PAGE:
Since the con was virtual, I didn’t have my drive to Maryland to stay at the hotel. Glad I didn’t either. We’re pretty cold here. Sunny and clear outside and the wind gusts bringing it below freezing. Since my first session on Zoom isn’t until 3:00, I get a lot of cycling in.
I’m doing a full cycle of the story. It’s a lot of cleanup of little things mostly. I took up what I got out of the editing book (plowed through that pretty quickly, though I’m going to review one section more extensively).
I started with spell checks because I didn’t want the errors distracting me during the cycling.
- Ran Word spell check. Word’s pretty good at catching certain types of errors.
- Ran Grammarly, skipping over all the false positives (anything with hyphens). But it’s really good at finding comma problems and other types of errors.
- Ran PerfectIt, which is a copy editor’s tool. It matches the story against the Chicago Style Manual. One of the things it does is note if you have a word hyphenated in some places and not in others. In one case, in context, some shouldn’t be hyphenated and others should be. That made me think about how to say the former differently. It also has a tool to remove the two spaces after the period.
I also picked up ProWriting Aid (lifetime subscription is on sale for half off, which is a really good deal). That’s the remaining tool on this list because it catches still another level of errors. Fixing typos is always a tedious part of the process of writing, so anything that helps I’ll take it.
Then I went to the beginning of the story and started reading through it. I found some repetitions, not too many. Added dialogue about something that needed to be mentioned. Discovered that I’d not completed the loop on a character action.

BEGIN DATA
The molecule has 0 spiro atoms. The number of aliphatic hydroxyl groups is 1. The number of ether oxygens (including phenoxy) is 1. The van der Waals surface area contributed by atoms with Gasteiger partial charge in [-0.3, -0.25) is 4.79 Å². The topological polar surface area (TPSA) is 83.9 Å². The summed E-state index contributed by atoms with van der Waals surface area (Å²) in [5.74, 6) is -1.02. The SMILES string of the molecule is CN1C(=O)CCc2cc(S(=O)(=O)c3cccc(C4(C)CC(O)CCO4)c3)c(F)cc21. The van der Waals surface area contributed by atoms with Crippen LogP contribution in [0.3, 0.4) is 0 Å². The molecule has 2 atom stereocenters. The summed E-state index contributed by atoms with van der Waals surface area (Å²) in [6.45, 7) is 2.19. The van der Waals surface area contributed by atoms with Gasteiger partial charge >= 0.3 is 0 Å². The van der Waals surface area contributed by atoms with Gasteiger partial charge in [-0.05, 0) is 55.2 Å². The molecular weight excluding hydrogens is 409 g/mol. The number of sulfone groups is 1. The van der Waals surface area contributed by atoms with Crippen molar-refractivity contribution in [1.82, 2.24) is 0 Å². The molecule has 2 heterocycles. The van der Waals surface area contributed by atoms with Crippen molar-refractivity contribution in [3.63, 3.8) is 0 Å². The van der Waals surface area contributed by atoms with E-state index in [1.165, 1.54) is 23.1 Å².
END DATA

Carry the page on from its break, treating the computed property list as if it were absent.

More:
Cycling through also made me realize that I need at least a couple of passes over my climax. Getting towards the ending is always a rough spot for me. I can see the light at the end of the tunnel and suddenly I want to run for it. So I always have to make sure everything is cleaned up pretty good.
I zoomed through almost twenty chapters in a few hours (and it doesn’t take long because I’ve been making cycling passes throughout the writing process).
Then off for the first con session: Welcome to ChessieCon. One of the things we discussed was con attendance. Chessie lost a lot of people because they weren’t able to do this in person. The crowd is older and doesn’t like Zoom. There’s been a decline of new attendees to ChessieCon, and also Balticon. Those are both literary cons. So they’ve been trying to figure out how to draw new people.
One of my complaints—which kept me away—was politics. We get smacked with politics every single day, all of it nasty and angry. Washington, DC is even worse. So when I go to a con, I want to escape into the wonder of science fiction and fantasy. On my first time as a con panelist, I landed on two panels that went very political and angry. One panelist said to me, “You’re not saying anything.” My response was, “When you get back on topic, I will.” A friend who went to Capclave reported some of the same problems.
The Underwater Cities panel was a lot of fun. We had a submariner and a science teacher with me. I watched Sea Hunt (reruns!), Voyage to the Bottom of the Sea (the more I learn to write, the more awful the series becomes), Primus (might have to see if that’s available anywhere), and SeaQuest DSV (the first season is best, though they were imitating Next Gen by adding a kid on a submarine). I also studied oceanography in college and very much enjoyed it. I have been pondering doing an underwater novel or series.
I think our foray below is likely to be tourism. Because that’s what’s happening with space now. People can pay $25,000 and go up into space.
After that, the Star Wars panel. It was at 10:30 PM and I’m afraid I was half asleep. It went in a different direction than I expected. I didn’t say it there, but I haven’t been as impressed with the more recent Star Wars entries. I think it’s a trend in Hollywood across the board where everything feels like low hanging fruit and the characterization isn’t always there for me (and may be the quality of the actors, too).
For example, I liked that we got a character like Rey. Yet, The Force Awakens felt like a Xerox copy of the very first Star Wars. I even watched one scene and correctly predicted what was going to happen. Movies should surprise you with unexpected directions. But this isn’t a thing specific to Star Wars. It’s a problem across the board in Hollywood.
Onward to more panels tomorrow!